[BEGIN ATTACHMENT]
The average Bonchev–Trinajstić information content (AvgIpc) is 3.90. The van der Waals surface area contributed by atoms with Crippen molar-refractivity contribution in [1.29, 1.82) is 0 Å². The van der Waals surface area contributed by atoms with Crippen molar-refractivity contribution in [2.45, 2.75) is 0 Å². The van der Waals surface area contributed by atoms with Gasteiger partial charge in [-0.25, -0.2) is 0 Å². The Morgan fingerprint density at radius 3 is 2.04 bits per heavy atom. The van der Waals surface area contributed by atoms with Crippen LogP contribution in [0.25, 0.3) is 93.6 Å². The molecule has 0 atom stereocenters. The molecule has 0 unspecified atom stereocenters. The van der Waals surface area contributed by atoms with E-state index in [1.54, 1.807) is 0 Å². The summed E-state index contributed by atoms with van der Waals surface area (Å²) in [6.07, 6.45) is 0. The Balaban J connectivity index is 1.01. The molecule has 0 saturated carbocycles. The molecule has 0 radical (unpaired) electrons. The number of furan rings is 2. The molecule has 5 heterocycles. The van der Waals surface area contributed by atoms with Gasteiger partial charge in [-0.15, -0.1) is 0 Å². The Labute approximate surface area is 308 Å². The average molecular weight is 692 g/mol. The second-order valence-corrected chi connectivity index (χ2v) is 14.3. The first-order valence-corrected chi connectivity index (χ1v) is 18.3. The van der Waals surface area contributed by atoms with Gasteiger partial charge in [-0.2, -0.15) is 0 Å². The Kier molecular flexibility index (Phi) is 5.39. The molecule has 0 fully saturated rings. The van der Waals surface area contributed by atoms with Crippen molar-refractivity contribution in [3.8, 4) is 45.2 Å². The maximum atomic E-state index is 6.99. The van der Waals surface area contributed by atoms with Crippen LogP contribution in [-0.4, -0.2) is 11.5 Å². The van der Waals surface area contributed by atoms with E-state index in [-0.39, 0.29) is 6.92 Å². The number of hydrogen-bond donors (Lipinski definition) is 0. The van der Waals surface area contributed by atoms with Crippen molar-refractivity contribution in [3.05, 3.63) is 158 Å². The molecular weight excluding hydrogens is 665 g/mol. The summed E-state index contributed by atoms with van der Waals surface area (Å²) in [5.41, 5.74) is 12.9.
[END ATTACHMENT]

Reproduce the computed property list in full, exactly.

The average Bonchev–Trinajstić information content (AvgIpc) is 3.90. The van der Waals surface area contributed by atoms with Crippen molar-refractivity contribution in [1.29, 1.82) is 0 Å². The van der Waals surface area contributed by atoms with Crippen molar-refractivity contribution in [2.45, 2.75) is 0 Å². The van der Waals surface area contributed by atoms with Gasteiger partial charge in [-0.25, -0.2) is 0 Å². The Morgan fingerprint density at radius 3 is 2.04 bits per heavy atom. The van der Waals surface area contributed by atoms with Crippen LogP contribution in [0.25, 0.3) is 93.6 Å². The molecule has 0 atom stereocenters. The molecule has 0 unspecified atom stereocenters. The van der Waals surface area contributed by atoms with E-state index in [1.54, 1.807) is 0 Å². The summed E-state index contributed by atoms with van der Waals surface area (Å²) in [6.07, 6.45) is 0. The Balaban J connectivity index is 1.01. The molecule has 0 saturated carbocycles. The molecule has 0 radical (unpaired) electrons. The number of furan rings is 2. The molecule has 5 heterocycles. The van der Waals surface area contributed by atoms with Gasteiger partial charge in [-0.15, -0.1) is 0 Å². The Labute approximate surface area is 308 Å². The average molecular weight is 692 g/mol. The second-order valence-corrected chi connectivity index (χ2v) is 14.3. The first-order valence-corrected chi connectivity index (χ1v) is 18.3. The van der Waals surface area contributed by atoms with Gasteiger partial charge in [-0.2, -0.15) is 0 Å². The Kier molecular flexibility index (Phi) is 5.39. The molecule has 0 fully saturated rings. The van der Waals surface area contributed by atoms with Crippen molar-refractivity contribution in [3.8, 4) is 45.2 Å². The maximum atomic E-state index is 6.99. The van der Waals surface area contributed by atoms with Crippen LogP contribution in [-0.4, -0.2) is 11.5 Å². The van der Waals surface area contributed by atoms with E-state index in [-0.39, 0.29) is 6.92 Å². The number of hydrogen-bond donors (Lipinski definition) is 0. The van der Waals surface area contributed by atoms with Crippen molar-refractivity contribution in [3.05, 3.63) is 158 Å². The molecular weight excluding hydrogens is 665 g/mol. The summed E-state index contributed by atoms with van der Waals surface area (Å²) in [5.41, 5.74) is 12.9.